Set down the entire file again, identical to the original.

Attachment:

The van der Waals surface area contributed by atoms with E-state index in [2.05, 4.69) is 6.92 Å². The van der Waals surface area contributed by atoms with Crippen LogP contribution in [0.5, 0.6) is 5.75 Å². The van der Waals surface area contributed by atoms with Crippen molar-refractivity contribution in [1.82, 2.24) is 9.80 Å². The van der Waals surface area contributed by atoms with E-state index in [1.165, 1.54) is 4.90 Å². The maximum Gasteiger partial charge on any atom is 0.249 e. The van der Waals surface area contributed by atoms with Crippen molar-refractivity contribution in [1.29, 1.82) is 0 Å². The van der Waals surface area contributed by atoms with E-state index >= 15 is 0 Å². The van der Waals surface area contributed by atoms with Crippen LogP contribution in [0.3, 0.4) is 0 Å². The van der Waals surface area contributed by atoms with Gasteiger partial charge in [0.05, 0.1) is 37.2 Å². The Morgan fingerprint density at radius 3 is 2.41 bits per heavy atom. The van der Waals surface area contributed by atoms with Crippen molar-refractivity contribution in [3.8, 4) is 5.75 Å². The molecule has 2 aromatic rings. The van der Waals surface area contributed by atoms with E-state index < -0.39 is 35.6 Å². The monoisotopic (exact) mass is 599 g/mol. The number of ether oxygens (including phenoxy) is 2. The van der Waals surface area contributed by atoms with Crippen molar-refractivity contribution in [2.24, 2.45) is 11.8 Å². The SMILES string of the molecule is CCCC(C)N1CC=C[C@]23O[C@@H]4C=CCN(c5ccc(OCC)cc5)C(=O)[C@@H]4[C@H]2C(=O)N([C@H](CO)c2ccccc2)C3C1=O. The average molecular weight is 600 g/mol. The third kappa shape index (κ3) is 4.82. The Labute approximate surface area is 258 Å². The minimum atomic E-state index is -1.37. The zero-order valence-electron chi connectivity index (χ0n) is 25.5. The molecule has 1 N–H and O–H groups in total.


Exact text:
The van der Waals surface area contributed by atoms with E-state index in [2.05, 4.69) is 6.92 Å². The van der Waals surface area contributed by atoms with Crippen LogP contribution in [0.5, 0.6) is 5.75 Å². The van der Waals surface area contributed by atoms with Crippen molar-refractivity contribution in [1.82, 2.24) is 9.80 Å². The van der Waals surface area contributed by atoms with E-state index in [1.165, 1.54) is 4.90 Å². The maximum Gasteiger partial charge on any atom is 0.249 e. The van der Waals surface area contributed by atoms with Crippen molar-refractivity contribution in [1.29, 1.82) is 0 Å². The van der Waals surface area contributed by atoms with E-state index >= 15 is 0 Å². The van der Waals surface area contributed by atoms with Crippen LogP contribution in [0.3, 0.4) is 0 Å². The van der Waals surface area contributed by atoms with Gasteiger partial charge in [0.05, 0.1) is 37.2 Å². The Morgan fingerprint density at radius 3 is 2.41 bits per heavy atom. The van der Waals surface area contributed by atoms with Crippen molar-refractivity contribution in [3.8, 4) is 5.75 Å². The molecule has 2 aromatic rings. The van der Waals surface area contributed by atoms with E-state index < -0.39 is 35.6 Å². The monoisotopic (exact) mass is 599 g/mol. The number of ether oxygens (including phenoxy) is 2. The van der Waals surface area contributed by atoms with Crippen molar-refractivity contribution in [2.24, 2.45) is 11.8 Å². The SMILES string of the molecule is CCCC(C)N1CC=C[C@]23O[C@@H]4C=CCN(c5ccc(OCC)cc5)C(=O)[C@@H]4[C@H]2C(=O)N([C@H](CO)c2ccccc2)C3C1=O. The average molecular weight is 600 g/mol. The third kappa shape index (κ3) is 4.82. The Labute approximate surface area is 258 Å². The minimum atomic E-state index is -1.37. The zero-order valence-electron chi connectivity index (χ0n) is 25.5. The molecule has 1 N–H and O–H groups in total.